Emily Welker, Published May 20 2013
Dog sniff ruling could impact Cass drug casesFARGO – A Cass County judge’s ruling has raised questions about other area drug cases after he threw out evidence collected at the home of an alleged drug dealer because police used a drug dog to sniff outside his apartment without a warrant.
The ruling by Cass County District Court Judge Wickham Corwin is based on a recent U.S. Supreme Court opinion holding that without a search warrant, police can’t use a drug dog to try to detect the smell of drugs from immediately outside a home – a tactic that was sometimes used to get a search warrant.
Defense attorney Mark Friese said Corwin’s decision was right.
“The judge recognizes that either through economic necessity or choice, people who live together in apartment buildings are entitled to the same expectations around their homes as everyone else,” he said.
Assistant Cass County State’s Attorney Gary Euren said he thought the ruling was overly broad.
“How do you shield a common hallway from the public?” Euren said. “In privacy theory, security buildings are there for security, not privacy.”
In the Supreme Court’s decision, the dog sniffed from the front porch of the defendant’s house.
Corwin cited the Supreme Court decision in his May 14 ruling, writing “that any protection afforded by our state constitution must be interpreted to be equal to or more expansive than the corresponding protection afforded by the federal constitution.”
In the Cass County case, a Fargo police dug, Earl, had alerted police to a suspected smell of drugs outside the apartment of 19-year-old Matthew Nguyen of Fargo. Police were acting on a tip that someone had smelled marijuana in the apartment building, which wasn’t enough probable cause to get a search warrant.
Corwin wrote the hallways of Nguyen’s building should be considered part of his home in part because the building requires a key or an electronic code to get inside and because there were shoes, bikes and pictures and decorations on the walls in the hallways.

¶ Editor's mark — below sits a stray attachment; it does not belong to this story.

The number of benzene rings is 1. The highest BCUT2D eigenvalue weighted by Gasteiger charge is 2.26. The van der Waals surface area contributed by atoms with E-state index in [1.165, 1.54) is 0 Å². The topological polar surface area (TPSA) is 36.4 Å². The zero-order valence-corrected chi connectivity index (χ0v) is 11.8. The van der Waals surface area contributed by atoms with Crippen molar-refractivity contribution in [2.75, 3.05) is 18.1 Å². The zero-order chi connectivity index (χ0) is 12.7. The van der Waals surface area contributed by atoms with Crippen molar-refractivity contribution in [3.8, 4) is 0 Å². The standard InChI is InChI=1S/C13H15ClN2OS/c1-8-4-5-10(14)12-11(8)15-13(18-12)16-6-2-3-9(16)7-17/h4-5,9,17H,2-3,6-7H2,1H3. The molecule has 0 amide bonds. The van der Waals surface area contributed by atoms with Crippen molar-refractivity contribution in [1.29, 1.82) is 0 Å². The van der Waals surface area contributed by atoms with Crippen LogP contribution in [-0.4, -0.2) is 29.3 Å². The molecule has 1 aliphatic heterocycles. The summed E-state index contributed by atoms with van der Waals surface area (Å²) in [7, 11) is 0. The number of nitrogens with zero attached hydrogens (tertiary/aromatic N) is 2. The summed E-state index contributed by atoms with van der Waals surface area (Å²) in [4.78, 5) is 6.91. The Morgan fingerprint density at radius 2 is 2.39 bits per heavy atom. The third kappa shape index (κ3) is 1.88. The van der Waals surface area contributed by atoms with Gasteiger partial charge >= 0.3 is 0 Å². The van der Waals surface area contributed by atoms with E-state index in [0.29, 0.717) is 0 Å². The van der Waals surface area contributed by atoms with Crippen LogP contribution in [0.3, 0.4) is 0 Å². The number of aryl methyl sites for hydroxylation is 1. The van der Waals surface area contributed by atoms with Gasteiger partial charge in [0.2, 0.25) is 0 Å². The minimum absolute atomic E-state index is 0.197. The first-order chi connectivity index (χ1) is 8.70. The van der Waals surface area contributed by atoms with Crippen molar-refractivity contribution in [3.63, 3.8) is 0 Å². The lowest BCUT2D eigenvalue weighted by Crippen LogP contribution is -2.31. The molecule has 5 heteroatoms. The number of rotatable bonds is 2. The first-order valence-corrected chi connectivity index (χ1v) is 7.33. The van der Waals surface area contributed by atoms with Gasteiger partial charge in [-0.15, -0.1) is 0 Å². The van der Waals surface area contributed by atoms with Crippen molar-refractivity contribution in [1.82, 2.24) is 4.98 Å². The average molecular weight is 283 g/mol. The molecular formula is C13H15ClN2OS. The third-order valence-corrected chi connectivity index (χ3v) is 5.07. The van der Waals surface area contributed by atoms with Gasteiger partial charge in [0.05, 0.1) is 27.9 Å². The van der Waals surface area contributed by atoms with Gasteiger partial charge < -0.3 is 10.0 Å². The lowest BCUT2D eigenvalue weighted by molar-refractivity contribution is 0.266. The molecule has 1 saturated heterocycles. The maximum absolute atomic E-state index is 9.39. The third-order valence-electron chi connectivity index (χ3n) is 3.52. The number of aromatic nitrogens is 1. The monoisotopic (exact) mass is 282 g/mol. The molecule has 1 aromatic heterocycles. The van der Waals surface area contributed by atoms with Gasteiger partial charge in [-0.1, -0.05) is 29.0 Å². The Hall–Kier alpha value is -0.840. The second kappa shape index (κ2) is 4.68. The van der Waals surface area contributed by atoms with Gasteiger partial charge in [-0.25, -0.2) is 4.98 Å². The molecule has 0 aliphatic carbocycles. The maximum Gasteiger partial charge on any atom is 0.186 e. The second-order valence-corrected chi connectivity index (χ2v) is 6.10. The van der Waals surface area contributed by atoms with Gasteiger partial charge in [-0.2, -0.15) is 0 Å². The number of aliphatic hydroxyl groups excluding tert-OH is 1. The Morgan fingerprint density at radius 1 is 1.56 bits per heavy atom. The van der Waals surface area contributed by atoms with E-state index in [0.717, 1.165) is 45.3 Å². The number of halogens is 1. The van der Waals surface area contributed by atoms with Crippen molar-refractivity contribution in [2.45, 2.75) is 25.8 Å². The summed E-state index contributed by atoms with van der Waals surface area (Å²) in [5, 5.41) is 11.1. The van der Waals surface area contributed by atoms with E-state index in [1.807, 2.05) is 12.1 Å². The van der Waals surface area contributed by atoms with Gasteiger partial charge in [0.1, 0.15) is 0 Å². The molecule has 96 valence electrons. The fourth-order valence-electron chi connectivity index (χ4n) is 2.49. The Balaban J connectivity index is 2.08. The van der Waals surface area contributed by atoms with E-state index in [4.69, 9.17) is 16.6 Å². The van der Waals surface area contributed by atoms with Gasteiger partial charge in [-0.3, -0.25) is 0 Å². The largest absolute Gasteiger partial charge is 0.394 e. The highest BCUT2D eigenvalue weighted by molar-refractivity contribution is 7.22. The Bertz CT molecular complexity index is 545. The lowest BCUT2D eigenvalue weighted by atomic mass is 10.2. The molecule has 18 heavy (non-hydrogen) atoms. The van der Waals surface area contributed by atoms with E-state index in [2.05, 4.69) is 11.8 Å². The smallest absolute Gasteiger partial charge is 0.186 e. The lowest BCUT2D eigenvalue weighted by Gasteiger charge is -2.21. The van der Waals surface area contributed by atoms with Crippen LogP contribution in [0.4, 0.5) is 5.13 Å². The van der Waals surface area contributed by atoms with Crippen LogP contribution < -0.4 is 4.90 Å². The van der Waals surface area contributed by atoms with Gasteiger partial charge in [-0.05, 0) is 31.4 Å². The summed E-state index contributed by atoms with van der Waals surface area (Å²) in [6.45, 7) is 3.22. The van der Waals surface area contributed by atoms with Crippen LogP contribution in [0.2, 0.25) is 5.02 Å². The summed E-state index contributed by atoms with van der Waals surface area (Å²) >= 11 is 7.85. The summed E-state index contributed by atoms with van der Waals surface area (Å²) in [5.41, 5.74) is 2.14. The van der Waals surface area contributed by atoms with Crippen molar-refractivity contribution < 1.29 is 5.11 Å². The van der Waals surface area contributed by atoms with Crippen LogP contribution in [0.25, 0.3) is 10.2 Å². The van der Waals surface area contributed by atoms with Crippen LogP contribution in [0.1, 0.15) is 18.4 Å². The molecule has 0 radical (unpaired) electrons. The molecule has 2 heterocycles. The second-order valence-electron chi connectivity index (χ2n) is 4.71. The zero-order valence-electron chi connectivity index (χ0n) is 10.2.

Based on Earl’s sniff, officers got a search warrant for Nguyen’s unit, where they allegedly found drugs, money and paraphernalia and collected incriminating statements from Nguyen, Corwin wrote in his ruling.
Nguyen was charged Dec. 12 with possession of marijuana with intent to deliver, a Class B felony, and felony and misdemeanor charges of possessing drug paraphernalia. The case is still pending, with the next hearing set for May 29.
Deputy Chief Pat Claus said that Fargo police have already revised department policy on drug dog sniffs since the Supreme Court ruling in March, requiring investigators to get a search warrant to have a dog sniff outside a door for drugs. He said police and prosecutors are crafting an overall strategy based on the confines laid out by the court.
“There’s a real other test – can the owner of a building give consent [to search]?” Claus said.
Friese, a former police officer, said he doesn’t think that new requirement will hamper drug investigations, since police can get a warrant quickly by calling a judge or contacting them through electronic means.
At the time Nguyen was searched, Friese said, local narcotics agents would use dogs often for warrantless sweeps outside homes in which police suspected there were drugs, often handling as many as 15 cases in an afternoon.
Claus said there were a handful of other cases that could be affected by Corwin’s decision but could not give a specific number.
Euren said two cases that involved dog sniffs will be argued in hearings today.
Prosecutors will decide whether to appeal after seeing how the judges in those cases rules, he said.
Readers can reach Forum reporter Emily Welker at (701) 241-5541